Hello, DXers Welcome to Antenna section – This Section is for Antennas : Specially Short wave / Medium Wave Radio Antennas. DXers/ Radio Hobbyists/ new comers will find tips and tricks to make and maintain Antenna’s of different types. And please don’t forget to give your feedback to elnino (at) dxinginfo.com. Your suggestions and criticisms are always welcome.
Here we firstly present RNW’s Antenna Advice – Choosing the right antenna for your receiver…Version 3.0 Editors: Jonathan Marks and Marian Meeuwissen Adapted for the World-Wide Web by Thomas R. Sundstrom as follows:
- Introduction to Antennas
- Factors That Influence Shortwave Reception
- Is An External Antenna Always Best?
- Types of Antennas
- Safety Points to Remember & Conclusion
- Further Sources of Information
At Radio Netherlands, we get several thousand questions a year about antennas. This feature is designed to explode some of the myths about antennas and offer some practical advice.
If you look at books about this subject, they quite often have a huge antenna on the front cover. This leads to the general impression that a large antenna will pick up a stronger signal and therefore give better reception of the chosen signal. In this feature we hope to show that the location and orientation of the antenna is much more important than the size. The claims that many manufacturers put in their brochures are only half the story.
We will examine the factors that influence shortwave reception, address the question of whether an external antenna will always provide better reception, discuss passive and active antennas, look at some antenna accessories and review some antenna safety tips.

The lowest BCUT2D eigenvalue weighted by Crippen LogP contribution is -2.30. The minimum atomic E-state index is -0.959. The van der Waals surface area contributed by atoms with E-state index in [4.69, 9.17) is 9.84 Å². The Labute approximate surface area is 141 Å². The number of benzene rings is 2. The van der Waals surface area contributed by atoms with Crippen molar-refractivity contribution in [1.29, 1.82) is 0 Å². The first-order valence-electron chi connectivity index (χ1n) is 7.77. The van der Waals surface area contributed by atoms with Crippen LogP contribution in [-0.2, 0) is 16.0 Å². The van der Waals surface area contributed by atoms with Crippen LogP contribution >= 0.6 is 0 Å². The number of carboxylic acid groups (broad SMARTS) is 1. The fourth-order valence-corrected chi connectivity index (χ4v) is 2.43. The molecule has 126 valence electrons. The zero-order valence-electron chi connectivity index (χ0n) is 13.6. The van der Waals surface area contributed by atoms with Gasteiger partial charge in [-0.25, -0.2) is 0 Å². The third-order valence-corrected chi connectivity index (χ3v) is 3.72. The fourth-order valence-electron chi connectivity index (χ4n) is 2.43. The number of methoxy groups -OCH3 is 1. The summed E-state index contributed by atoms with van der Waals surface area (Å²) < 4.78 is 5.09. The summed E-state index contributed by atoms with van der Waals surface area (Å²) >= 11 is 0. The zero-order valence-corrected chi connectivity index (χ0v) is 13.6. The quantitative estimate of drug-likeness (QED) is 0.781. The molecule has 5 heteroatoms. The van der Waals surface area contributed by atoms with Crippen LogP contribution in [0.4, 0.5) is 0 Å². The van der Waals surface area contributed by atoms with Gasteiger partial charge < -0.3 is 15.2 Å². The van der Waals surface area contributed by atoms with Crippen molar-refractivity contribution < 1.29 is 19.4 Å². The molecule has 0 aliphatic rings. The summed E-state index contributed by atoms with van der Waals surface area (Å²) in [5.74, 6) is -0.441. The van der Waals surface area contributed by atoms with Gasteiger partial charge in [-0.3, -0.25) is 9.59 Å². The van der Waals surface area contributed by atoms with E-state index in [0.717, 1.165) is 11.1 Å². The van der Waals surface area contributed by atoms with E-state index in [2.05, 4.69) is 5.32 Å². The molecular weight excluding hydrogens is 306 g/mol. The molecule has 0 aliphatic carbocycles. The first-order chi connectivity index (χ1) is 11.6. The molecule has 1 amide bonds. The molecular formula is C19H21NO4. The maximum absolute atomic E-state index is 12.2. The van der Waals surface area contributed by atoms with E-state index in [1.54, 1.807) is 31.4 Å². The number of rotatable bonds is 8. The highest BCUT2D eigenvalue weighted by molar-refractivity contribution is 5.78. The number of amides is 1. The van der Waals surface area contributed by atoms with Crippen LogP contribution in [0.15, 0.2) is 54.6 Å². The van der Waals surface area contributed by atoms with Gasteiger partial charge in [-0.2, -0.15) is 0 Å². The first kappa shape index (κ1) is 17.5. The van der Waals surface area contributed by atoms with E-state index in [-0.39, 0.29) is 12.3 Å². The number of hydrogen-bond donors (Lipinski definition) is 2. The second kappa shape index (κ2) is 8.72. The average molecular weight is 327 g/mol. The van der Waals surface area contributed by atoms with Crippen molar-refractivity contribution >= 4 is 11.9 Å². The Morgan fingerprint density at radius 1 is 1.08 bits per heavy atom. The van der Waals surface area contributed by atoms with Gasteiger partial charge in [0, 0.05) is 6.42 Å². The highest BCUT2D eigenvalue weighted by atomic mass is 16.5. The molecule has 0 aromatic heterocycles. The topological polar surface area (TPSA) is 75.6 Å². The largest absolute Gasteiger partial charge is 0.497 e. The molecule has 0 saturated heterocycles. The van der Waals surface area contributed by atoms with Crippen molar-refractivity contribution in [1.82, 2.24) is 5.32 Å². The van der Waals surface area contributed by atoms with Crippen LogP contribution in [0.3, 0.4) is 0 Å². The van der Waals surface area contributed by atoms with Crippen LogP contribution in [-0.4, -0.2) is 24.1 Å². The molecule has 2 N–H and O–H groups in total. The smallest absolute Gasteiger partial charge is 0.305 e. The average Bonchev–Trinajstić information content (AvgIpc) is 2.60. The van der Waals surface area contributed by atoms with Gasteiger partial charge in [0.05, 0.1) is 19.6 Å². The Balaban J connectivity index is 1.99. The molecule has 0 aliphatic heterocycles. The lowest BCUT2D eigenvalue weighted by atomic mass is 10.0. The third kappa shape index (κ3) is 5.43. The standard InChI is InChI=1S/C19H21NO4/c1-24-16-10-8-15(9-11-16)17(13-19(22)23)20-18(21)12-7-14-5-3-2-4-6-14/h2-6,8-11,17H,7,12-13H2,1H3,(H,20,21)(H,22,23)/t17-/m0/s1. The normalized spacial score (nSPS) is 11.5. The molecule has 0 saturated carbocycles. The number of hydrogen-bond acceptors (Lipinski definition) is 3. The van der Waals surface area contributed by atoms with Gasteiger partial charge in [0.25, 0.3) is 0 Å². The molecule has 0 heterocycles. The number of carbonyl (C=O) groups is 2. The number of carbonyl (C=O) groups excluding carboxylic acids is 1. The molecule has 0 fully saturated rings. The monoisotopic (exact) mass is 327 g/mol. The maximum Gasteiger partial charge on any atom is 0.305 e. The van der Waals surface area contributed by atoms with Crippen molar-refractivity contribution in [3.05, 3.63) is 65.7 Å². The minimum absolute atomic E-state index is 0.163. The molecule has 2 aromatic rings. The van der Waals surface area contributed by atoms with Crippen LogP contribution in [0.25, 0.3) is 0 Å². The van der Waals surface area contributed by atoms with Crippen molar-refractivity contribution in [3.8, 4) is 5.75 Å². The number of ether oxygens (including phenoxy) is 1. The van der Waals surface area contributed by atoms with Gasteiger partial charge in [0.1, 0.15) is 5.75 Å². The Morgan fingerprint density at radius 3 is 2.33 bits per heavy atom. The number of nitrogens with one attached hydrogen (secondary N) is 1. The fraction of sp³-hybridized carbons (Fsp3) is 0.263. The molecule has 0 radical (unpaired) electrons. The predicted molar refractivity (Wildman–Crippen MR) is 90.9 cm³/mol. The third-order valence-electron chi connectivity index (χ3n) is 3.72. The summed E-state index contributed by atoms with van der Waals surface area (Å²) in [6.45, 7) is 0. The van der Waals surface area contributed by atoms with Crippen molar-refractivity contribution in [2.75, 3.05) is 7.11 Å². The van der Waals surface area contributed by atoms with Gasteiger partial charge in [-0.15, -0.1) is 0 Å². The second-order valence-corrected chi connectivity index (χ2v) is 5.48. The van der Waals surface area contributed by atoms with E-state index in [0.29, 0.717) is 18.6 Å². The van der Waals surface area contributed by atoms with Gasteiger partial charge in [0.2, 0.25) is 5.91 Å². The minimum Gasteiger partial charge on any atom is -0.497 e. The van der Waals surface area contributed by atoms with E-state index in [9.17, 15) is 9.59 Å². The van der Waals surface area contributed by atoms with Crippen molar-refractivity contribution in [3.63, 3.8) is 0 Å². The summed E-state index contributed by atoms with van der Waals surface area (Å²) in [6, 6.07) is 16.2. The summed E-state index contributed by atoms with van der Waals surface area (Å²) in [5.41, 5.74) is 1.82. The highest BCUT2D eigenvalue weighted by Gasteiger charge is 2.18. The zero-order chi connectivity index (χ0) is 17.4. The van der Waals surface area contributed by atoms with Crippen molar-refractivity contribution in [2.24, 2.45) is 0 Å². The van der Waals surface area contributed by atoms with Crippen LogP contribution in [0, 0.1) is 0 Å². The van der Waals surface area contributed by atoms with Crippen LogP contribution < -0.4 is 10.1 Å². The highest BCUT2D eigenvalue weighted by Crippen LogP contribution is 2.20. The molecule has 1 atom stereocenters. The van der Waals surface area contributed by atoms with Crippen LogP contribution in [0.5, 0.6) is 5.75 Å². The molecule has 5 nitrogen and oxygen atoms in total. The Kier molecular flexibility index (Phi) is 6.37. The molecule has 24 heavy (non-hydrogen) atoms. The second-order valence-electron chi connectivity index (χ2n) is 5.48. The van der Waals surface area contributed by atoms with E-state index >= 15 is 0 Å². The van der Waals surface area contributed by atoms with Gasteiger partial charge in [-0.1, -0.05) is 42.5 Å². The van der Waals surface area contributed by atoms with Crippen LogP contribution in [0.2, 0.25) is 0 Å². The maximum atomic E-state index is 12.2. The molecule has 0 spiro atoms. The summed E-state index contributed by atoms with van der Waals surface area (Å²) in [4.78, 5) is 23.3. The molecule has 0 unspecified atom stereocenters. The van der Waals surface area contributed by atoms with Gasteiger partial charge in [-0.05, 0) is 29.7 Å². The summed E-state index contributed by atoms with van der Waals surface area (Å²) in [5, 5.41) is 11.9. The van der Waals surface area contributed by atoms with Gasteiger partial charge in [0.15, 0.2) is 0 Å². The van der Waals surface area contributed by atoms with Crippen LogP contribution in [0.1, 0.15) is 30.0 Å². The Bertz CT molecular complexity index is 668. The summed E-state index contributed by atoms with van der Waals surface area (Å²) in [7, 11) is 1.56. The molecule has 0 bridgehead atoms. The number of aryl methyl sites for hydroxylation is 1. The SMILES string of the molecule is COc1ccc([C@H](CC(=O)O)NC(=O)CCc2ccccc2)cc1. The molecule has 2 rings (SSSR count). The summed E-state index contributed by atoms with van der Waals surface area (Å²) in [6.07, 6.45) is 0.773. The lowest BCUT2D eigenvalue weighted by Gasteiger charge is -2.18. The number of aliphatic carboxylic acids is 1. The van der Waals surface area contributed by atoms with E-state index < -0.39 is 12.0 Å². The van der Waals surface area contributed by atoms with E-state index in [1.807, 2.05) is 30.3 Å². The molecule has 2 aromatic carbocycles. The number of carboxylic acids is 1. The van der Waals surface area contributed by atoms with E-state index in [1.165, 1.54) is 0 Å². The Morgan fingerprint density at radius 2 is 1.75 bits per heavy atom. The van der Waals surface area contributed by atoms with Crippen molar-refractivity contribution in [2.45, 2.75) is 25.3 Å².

Two appendices are included: a bibliography and a list of names and addresses of publishers, vendors and manufacturers. We would like to hear of your experiences. We have used our own to compile this document, together with a great deal of input from shortwave listeners around the world.
[tab: Passive Antennas]
Experimentation with antennas has existed since radio began. One of the basic antenna forms is a dipole, whose length is half that of the wavelength it is to receive. The center of the dipole is cut so that a coaxial cable can be connected. At this length the antenna impedance best matches that of the connecting cable, namely 50 ohms, and there is a maximum transfer of energy.
The dipole may be mounted horizontally, as an inverted-vee (with the center higher then the ends), or as a sloper (one end is mounted higher than the other).
Influences or Interference
Propagation, natural background noise, and man-made noise influence reception conditions. Appropriate antennas and receivers can reduce but not eliminate the effects of these factors. Let us examine these separately.
- Natural background noise
- Man-made interference
[tab: external antenna]
Will I always get better reception with an external antenna?
Is An External Antenna Always Best?
Portable radios with a built-in telescopic whip have sensitive input circuits that are carefully matched to that antenna. If you lengthen the whip (e.g. by clipping on 12 meters of wire with a crocodile clip) you may find that the radio is bursting with signals (especially after dark on the bands of 31, 41 and 49 meters). If you listen carefully, you may discover that the majority of the ‘extra’ signals you hear when the external antenna is connected are not really on the air. They are generated from inside the receiver as a result of overloading.